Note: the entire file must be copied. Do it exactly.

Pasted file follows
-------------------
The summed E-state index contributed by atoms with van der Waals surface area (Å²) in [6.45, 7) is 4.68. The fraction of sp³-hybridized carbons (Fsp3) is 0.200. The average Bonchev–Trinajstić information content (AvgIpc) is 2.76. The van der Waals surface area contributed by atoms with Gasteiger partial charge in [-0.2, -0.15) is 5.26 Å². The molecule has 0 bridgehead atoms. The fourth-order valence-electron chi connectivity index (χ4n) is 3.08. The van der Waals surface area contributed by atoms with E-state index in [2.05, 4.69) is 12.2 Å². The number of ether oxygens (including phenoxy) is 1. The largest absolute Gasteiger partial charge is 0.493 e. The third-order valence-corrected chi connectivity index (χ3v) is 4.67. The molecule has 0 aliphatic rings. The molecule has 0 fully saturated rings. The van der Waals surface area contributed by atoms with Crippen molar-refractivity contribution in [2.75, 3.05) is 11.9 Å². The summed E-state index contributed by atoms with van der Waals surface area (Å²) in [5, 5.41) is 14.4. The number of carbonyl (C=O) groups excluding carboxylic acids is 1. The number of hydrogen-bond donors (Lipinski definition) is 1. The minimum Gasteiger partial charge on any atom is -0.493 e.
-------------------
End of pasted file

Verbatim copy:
The summed E-state index contributed by atoms with van der Waals surface area (Å²) in [6.45, 7) is 4.68. The fraction of sp³-hybridized carbons (Fsp3) is 0.200. The average Bonchev–Trinajstić information content (AvgIpc) is 2.76. The van der Waals surface area contributed by atoms with Gasteiger partial charge in [-0.2, -0.15) is 5.26 Å². The molecule has 0 bridgehead atoms. The fourth-order valence-electron chi connectivity index (χ4n) is 3.08. The van der Waals surface area contributed by atoms with E-state index in [2.05, 4.69) is 12.2 Å². The number of ether oxygens (including phenoxy) is 1. The largest absolute Gasteiger partial charge is 0.493 e. The third-order valence-corrected chi connectivity index (χ3v) is 4.67. The molecule has 0 aliphatic rings. The molecule has 0 fully saturated rings. The van der Waals surface area contributed by atoms with Crippen molar-refractivity contribution in [2.75, 3.05) is 11.9 Å². The summed E-state index contributed by atoms with van der Waals surface area (Å²) in [5, 5.41) is 14.4. The number of carbonyl (C=O) groups excluding carboxylic acids is 1. The number of hydrogen-bond donors (Lipinski definition) is 1. The minimum Gasteiger partial charge on any atom is -0.493 e.